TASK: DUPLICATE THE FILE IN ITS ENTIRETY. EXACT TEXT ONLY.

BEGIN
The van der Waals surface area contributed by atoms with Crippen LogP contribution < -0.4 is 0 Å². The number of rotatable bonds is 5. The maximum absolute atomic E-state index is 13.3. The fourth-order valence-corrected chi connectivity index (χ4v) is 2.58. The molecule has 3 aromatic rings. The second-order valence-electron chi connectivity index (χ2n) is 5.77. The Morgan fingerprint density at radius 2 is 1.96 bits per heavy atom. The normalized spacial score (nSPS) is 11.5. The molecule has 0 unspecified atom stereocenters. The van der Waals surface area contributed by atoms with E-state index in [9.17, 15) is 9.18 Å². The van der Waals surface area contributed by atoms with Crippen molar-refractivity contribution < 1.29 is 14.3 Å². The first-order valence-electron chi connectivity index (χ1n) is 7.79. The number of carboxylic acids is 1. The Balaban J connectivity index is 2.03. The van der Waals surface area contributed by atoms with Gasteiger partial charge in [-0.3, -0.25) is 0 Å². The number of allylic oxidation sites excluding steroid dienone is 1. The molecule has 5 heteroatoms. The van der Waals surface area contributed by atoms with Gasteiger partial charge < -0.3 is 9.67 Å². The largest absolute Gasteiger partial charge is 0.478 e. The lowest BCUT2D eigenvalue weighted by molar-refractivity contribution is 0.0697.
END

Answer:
The van der Waals surface area contributed by atoms with Crippen LogP contribution < -0.4 is 0 Å². The number of rotatable bonds is 5. The maximum absolute atomic E-state index is 13.3. The fourth-order valence-corrected chi connectivity index (χ4v) is 2.58. The molecule has 3 aromatic rings. The second-order valence-electron chi connectivity index (χ2n) is 5.77. The Morgan fingerprint density at radius 2 is 1.96 bits per heavy atom. The normalized spacial score (nSPS) is 11.5. The molecule has 0 unspecified atom stereocenters. The van der Waals surface area contributed by atoms with E-state index in [9.17, 15) is 9.18 Å². The van der Waals surface area contributed by atoms with Crippen molar-refractivity contribution < 1.29 is 14.3 Å². The first-order valence-electron chi connectivity index (χ1n) is 7.79. The number of carboxylic acids is 1. The Balaban J connectivity index is 2.03. The van der Waals surface area contributed by atoms with Gasteiger partial charge in [-0.3, -0.25) is 0 Å². The number of allylic oxidation sites excluding steroid dienone is 1. The molecule has 5 heteroatoms. The van der Waals surface area contributed by atoms with Gasteiger partial charge < -0.3 is 9.67 Å². The largest absolute Gasteiger partial charge is 0.478 e. The lowest BCUT2D eigenvalue weighted by molar-refractivity contribution is 0.0697.